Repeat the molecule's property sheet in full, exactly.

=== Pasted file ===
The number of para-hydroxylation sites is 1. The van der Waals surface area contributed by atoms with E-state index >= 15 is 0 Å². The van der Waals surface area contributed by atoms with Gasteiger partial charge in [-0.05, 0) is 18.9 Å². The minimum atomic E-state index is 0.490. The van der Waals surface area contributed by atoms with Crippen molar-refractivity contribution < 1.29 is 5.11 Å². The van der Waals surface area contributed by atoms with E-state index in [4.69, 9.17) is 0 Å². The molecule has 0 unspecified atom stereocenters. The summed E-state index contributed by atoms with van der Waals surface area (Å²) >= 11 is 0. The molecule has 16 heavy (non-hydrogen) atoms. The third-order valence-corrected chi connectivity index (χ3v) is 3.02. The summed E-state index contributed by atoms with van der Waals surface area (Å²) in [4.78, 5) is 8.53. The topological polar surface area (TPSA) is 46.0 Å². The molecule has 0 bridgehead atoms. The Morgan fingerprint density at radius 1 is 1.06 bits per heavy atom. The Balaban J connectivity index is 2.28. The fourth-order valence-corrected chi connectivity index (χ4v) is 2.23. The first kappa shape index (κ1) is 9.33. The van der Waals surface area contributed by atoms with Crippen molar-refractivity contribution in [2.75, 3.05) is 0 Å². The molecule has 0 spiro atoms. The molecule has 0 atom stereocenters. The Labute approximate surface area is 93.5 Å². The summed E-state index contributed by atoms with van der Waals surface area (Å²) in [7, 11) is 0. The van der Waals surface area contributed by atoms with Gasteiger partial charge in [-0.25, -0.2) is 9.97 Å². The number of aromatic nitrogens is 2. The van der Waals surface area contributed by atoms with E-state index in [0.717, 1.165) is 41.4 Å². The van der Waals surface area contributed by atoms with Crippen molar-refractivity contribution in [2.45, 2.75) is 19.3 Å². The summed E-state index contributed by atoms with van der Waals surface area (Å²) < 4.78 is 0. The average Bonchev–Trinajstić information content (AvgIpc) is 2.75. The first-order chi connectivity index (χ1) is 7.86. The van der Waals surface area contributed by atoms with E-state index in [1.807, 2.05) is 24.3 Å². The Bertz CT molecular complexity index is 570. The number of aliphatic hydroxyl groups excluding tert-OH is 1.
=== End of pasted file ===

The number of para-hydroxylation sites is 1. The van der Waals surface area contributed by atoms with E-state index >= 15 is 0 Å². The van der Waals surface area contributed by atoms with Gasteiger partial charge in [-0.05, 0) is 18.9 Å². The minimum atomic E-state index is 0.490. The van der Waals surface area contributed by atoms with Crippen molar-refractivity contribution < 1.29 is 5.11 Å². The van der Waals surface area contributed by atoms with E-state index in [4.69, 9.17) is 0 Å². The molecule has 0 unspecified atom stereocenters. The summed E-state index contributed by atoms with van der Waals surface area (Å²) >= 11 is 0. The molecule has 16 heavy (non-hydrogen) atoms. The third-order valence-corrected chi connectivity index (χ3v) is 3.02. The summed E-state index contributed by atoms with van der Waals surface area (Å²) in [4.78, 5) is 8.53. The topological polar surface area (TPSA) is 46.0 Å². The molecule has 0 bridgehead atoms. The Morgan fingerprint density at radius 1 is 1.06 bits per heavy atom. The Balaban J connectivity index is 2.28. The fourth-order valence-corrected chi connectivity index (χ4v) is 2.23. The first kappa shape index (κ1) is 9.33. The van der Waals surface area contributed by atoms with Crippen molar-refractivity contribution in [2.75, 3.05) is 0 Å². The molecule has 0 spiro atoms. The molecule has 0 atom stereocenters. The Labute approximate surface area is 93.5 Å². The summed E-state index contributed by atoms with van der Waals surface area (Å²) in [7, 11) is 0. The van der Waals surface area contributed by atoms with Gasteiger partial charge in [-0.25, -0.2) is 9.97 Å². The number of aromatic nitrogens is 2. The van der Waals surface area contributed by atoms with E-state index in [0.717, 1.165) is 41.4 Å². The van der Waals surface area contributed by atoms with Crippen molar-refractivity contribution in [2.45, 2.75) is 19.3 Å². The summed E-state index contributed by atoms with van der Waals surface area (Å²) < 4.78 is 0. The average Bonchev–Trinajstić information content (AvgIpc) is 2.75. The first-order chi connectivity index (χ1) is 7.86. The van der Waals surface area contributed by atoms with E-state index in [1.807, 2.05) is 24.3 Å². The Bertz CT molecular complexity index is 570. The number of aliphatic hydroxyl groups excluding tert-OH is 1.